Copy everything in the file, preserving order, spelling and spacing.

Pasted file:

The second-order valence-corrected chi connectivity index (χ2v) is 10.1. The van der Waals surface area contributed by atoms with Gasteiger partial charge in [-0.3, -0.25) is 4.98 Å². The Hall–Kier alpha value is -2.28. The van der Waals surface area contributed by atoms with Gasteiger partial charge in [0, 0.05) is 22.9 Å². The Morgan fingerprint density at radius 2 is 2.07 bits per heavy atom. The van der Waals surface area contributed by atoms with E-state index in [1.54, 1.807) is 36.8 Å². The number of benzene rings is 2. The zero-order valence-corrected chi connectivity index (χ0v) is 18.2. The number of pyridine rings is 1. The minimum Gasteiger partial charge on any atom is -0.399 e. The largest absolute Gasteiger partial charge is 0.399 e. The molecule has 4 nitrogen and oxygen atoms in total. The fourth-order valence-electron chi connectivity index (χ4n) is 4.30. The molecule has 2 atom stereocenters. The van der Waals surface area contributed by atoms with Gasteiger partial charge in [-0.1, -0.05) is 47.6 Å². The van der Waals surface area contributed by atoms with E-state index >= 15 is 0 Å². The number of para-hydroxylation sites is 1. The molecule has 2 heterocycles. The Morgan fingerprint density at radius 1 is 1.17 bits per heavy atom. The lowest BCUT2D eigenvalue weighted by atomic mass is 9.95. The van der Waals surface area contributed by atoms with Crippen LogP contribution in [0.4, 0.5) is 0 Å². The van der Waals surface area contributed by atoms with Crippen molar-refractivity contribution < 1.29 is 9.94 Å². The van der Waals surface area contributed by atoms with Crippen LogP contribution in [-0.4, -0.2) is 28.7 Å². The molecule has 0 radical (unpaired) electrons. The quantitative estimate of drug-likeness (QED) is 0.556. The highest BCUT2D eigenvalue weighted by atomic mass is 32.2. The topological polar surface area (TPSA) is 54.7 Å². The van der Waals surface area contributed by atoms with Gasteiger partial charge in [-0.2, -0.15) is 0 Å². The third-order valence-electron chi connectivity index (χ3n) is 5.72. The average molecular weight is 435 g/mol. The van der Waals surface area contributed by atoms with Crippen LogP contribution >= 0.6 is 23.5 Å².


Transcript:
The second-order valence-corrected chi connectivity index (χ2v) is 10.1. The van der Waals surface area contributed by atoms with Gasteiger partial charge in [-0.3, -0.25) is 4.98 Å². The Hall–Kier alpha value is -2.28. The van der Waals surface area contributed by atoms with Gasteiger partial charge in [0, 0.05) is 22.9 Å². The Morgan fingerprint density at radius 2 is 2.07 bits per heavy atom. The van der Waals surface area contributed by atoms with E-state index in [1.54, 1.807) is 36.8 Å². The number of benzene rings is 2. The zero-order valence-corrected chi connectivity index (χ0v) is 18.2. The number of pyridine rings is 1. The minimum Gasteiger partial charge on any atom is -0.399 e. The largest absolute Gasteiger partial charge is 0.399 e. The molecule has 4 nitrogen and oxygen atoms in total. The fourth-order valence-electron chi connectivity index (χ4n) is 4.30. The molecule has 2 atom stereocenters. The van der Waals surface area contributed by atoms with Gasteiger partial charge in [-0.1, -0.05) is 47.6 Å². The van der Waals surface area contributed by atoms with E-state index >= 15 is 0 Å². The number of para-hydroxylation sites is 1. The molecule has 2 heterocycles. The Morgan fingerprint density at radius 1 is 1.17 bits per heavy atom. The lowest BCUT2D eigenvalue weighted by atomic mass is 9.95. The van der Waals surface area contributed by atoms with Crippen LogP contribution in [0.4, 0.5) is 0 Å². The van der Waals surface area contributed by atoms with Crippen molar-refractivity contribution < 1.29 is 9.94 Å². The van der Waals surface area contributed by atoms with Crippen LogP contribution in [-0.4, -0.2) is 28.7 Å². The molecule has 0 radical (unpaired) electrons. The quantitative estimate of drug-likeness (QED) is 0.556. The highest BCUT2D eigenvalue weighted by atomic mass is 32.2. The topological polar surface area (TPSA) is 54.7 Å². The van der Waals surface area contributed by atoms with Gasteiger partial charge in [-0.2, -0.15) is 0 Å². The third-order valence-electron chi connectivity index (χ3n) is 5.72. The average molecular weight is 435 g/mol. The van der Waals surface area contributed by atoms with Crippen LogP contribution >= 0.6 is 23.5 Å².